In a new study, three clinical trial participants with paralysis used the BrainGate brain-computer interface to type via direct brain control at the highest speeds and accuracy levels reported to date.
[Editor’s note: CAUTION: Investigational Device. Limited by Federal Law to Investigational Use.]
The study, which appears in the journal eLife, was led by researchers at Stanford University, a partner in the BrainGate research collaboration that includes Brown University, the Providence Veterans Affairs Medical Center, Massachusetts General Hospital and Case Western Reserve University.
Two of the participants were enrolled by Stanford, and the third was enrolled by the Providence V.A. With one or two tiny electrode arrays implanted in the motor cortex of their brains, each participant thought about moving a cursor with their hand and arm to direct it over an on-screen keyboard. One participant typed 39 correct characters per minute, or about eight words per minute.
“This incredible collaboration continues to break new ground in developing powerful, intuitive, flexible neural interfaces that we all hope will one day restore communication, mobility and independence for people with neurologic disease or injury,” said study co-author Dr. Leigh Hochberg, professor of engineering at Brown and a neurologist and neuroscientist at Massachusetts General Hospital and the V.A. Rehabilitation Research and Development Center for Neurorestoration and Neurotechnology in Providence.
Hochberg directs the pilot clinical trial of the BrainGate system. Development of BrainGate began at Brown more than 15 years ago in the lab of neuroscience and engineering professor John Donoghue.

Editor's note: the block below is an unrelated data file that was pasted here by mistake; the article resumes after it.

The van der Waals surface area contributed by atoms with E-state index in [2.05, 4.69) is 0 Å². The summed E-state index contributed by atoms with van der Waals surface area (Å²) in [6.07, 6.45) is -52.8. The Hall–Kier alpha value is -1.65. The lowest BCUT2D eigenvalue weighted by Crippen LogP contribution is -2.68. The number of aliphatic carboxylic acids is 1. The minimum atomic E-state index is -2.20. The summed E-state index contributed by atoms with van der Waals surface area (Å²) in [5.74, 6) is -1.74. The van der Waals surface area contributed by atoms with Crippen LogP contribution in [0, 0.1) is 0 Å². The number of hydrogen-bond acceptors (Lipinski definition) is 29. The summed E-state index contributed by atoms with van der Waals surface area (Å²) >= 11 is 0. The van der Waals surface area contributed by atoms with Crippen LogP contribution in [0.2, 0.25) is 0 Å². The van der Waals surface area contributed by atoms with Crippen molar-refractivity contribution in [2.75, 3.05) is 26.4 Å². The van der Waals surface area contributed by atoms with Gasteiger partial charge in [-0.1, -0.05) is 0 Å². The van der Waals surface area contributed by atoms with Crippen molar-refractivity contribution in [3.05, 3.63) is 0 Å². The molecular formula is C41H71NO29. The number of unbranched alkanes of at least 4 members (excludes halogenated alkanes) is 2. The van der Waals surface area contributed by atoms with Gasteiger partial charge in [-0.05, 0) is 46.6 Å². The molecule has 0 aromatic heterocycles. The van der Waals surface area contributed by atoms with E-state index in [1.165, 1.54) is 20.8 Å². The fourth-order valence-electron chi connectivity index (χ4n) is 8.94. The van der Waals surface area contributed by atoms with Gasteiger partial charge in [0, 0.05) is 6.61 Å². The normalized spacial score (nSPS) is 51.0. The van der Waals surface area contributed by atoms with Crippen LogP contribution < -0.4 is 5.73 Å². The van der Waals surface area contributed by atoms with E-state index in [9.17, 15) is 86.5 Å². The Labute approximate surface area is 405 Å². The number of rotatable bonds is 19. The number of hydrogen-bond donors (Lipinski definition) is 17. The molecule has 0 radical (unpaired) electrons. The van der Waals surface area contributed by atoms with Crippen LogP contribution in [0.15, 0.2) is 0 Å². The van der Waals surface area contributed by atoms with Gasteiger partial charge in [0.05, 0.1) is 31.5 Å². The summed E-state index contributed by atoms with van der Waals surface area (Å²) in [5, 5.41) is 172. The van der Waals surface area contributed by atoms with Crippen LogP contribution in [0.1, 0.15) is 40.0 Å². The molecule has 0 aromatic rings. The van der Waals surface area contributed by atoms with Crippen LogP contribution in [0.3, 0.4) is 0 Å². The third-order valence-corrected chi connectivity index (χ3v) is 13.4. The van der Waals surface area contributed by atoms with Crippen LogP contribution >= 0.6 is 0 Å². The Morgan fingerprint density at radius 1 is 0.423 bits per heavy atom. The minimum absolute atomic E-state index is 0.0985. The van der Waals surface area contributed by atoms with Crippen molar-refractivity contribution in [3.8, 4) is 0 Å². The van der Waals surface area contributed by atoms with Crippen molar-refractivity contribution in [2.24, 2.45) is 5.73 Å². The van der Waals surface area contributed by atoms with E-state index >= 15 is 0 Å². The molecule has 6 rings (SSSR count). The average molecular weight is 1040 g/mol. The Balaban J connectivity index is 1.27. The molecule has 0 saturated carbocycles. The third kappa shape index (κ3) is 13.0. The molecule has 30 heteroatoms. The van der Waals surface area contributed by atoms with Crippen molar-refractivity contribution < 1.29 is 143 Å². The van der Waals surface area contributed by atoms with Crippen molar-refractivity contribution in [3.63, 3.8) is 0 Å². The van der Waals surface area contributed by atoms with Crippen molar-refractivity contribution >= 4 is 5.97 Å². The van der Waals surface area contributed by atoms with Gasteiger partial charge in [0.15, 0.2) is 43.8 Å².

The newly reported performance gains were not small, said Stanford electrical engineering professor Krishna Shenoy, whose lab developed algorithms for the system, which decodes brain signals and turns them into digital commands. Instead, they are approaching a point where they might become practical for restoring communication capabilities for people with paralysis of all four limbs, including people who can no longer speak due to diseases such as ALS or a brainstem stroke.
“This study reports the highest speed and accuracy, by a factor of three, over what’s been shown before,” said Shenoy, co-senior author along with Stanford neurosurgery professor Jaimie Henderson. “We’re approaching the speed at which you can type text on your cellphone.”
Hochberg said a strength of the results — and the collaboration — was that it produced such promising results at different sites and in different participants, two of whom have ALS and one of whom sustained a severe spinal cord injury.
“An idea — a new algorithm, a new interface — is developed and refined at one site, and then ‘shipped’ to a consortium partner where it’s independently validated by different scientists and (perhaps more importantly) a different trial participant who may have a different form of paralysis,” said Hochberg, a member of the Brown Institute for Brain Science. “This helps us to know that our results can generalize and that we’re en route to developing a powerful neurotechnology and assistive device. No doubt that there is still a lot of research left to be done, but I’m pleased with the progress we’re able to report today.”
The study was funded by the National Institutes of Health (grants R01DC014034, R011NS066311, R01DC009899, N01HD53404 and N01HD10018), the U.S. Department of Veterans Affairs Rehabilitation R&D Service, the Stanford Office of Postdoctoral Affairs, the Craig H. Neilsen Foundation, the Stanford Medical Scientist Training Program, Stanford BioX-NeuroVentures, the Stanford Institute for Neuro-Innovation and Translational Neuroscience, the Stanford Neuroscience Institute, Larry and Pamela Garlick, Samuel and Betsy Reeves, the Howard Hughes Medical Institute, the MGH-Dean Institute for Integrated Research on Atrial Fibrillation and Stroke, and Massachusetts General Hospital.